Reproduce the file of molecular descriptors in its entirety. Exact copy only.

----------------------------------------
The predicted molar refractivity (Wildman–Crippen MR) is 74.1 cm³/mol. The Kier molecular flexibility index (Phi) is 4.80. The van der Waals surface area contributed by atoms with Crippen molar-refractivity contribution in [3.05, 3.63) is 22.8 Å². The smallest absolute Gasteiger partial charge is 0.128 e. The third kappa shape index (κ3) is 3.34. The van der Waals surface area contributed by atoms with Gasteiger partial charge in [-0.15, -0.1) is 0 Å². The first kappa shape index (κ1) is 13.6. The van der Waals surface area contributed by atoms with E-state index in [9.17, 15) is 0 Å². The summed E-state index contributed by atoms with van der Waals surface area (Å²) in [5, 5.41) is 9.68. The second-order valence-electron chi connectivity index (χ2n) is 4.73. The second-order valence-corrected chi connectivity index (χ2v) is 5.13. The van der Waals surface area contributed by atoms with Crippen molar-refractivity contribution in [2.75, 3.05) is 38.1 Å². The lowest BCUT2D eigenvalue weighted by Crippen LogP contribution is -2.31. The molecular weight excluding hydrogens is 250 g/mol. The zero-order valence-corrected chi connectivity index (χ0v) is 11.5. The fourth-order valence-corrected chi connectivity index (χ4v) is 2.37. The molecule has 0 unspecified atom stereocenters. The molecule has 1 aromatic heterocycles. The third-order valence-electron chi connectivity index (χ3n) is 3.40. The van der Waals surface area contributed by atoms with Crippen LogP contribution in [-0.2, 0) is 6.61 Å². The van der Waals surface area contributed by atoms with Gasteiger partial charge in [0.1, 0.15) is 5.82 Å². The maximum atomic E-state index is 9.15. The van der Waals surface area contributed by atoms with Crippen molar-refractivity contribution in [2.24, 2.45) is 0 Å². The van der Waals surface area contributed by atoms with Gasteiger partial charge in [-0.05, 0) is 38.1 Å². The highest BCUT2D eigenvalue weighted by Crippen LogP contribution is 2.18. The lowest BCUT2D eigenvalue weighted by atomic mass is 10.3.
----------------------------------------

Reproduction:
The predicted molar refractivity (Wildman–Crippen MR) is 74.1 cm³/mol. The Kier molecular flexibility index (Phi) is 4.80. The van der Waals surface area contributed by atoms with Crippen molar-refractivity contribution in [3.05, 3.63) is 22.8 Å². The smallest absolute Gasteiger partial charge is 0.128 e. The third kappa shape index (κ3) is 3.34. The van der Waals surface area contributed by atoms with Gasteiger partial charge in [-0.15, -0.1) is 0 Å². The first kappa shape index (κ1) is 13.6. The van der Waals surface area contributed by atoms with E-state index in [9.17, 15) is 0 Å². The summed E-state index contributed by atoms with van der Waals surface area (Å²) in [5, 5.41) is 9.68. The second-order valence-electron chi connectivity index (χ2n) is 4.73. The second-order valence-corrected chi connectivity index (χ2v) is 5.13. The van der Waals surface area contributed by atoms with Crippen molar-refractivity contribution in [2.75, 3.05) is 38.1 Å². The lowest BCUT2D eigenvalue weighted by Crippen LogP contribution is -2.31. The molecular weight excluding hydrogens is 250 g/mol. The zero-order valence-corrected chi connectivity index (χ0v) is 11.5. The fourth-order valence-corrected chi connectivity index (χ4v) is 2.37. The molecule has 0 unspecified atom stereocenters. The molecule has 1 aromatic heterocycles. The third-order valence-electron chi connectivity index (χ3n) is 3.40. The van der Waals surface area contributed by atoms with Crippen LogP contribution in [-0.2, 0) is 6.61 Å². The van der Waals surface area contributed by atoms with Gasteiger partial charge in [0.1, 0.15) is 5.82 Å². The maximum atomic E-state index is 9.15. The van der Waals surface area contributed by atoms with Crippen molar-refractivity contribution in [2.24, 2.45) is 0 Å². The van der Waals surface area contributed by atoms with Gasteiger partial charge in [-0.05, 0) is 38.1 Å². The highest BCUT2D eigenvalue weighted by Crippen LogP contribution is 2.18. The lowest BCUT2D eigenvalue weighted by atomic mass is 10.3.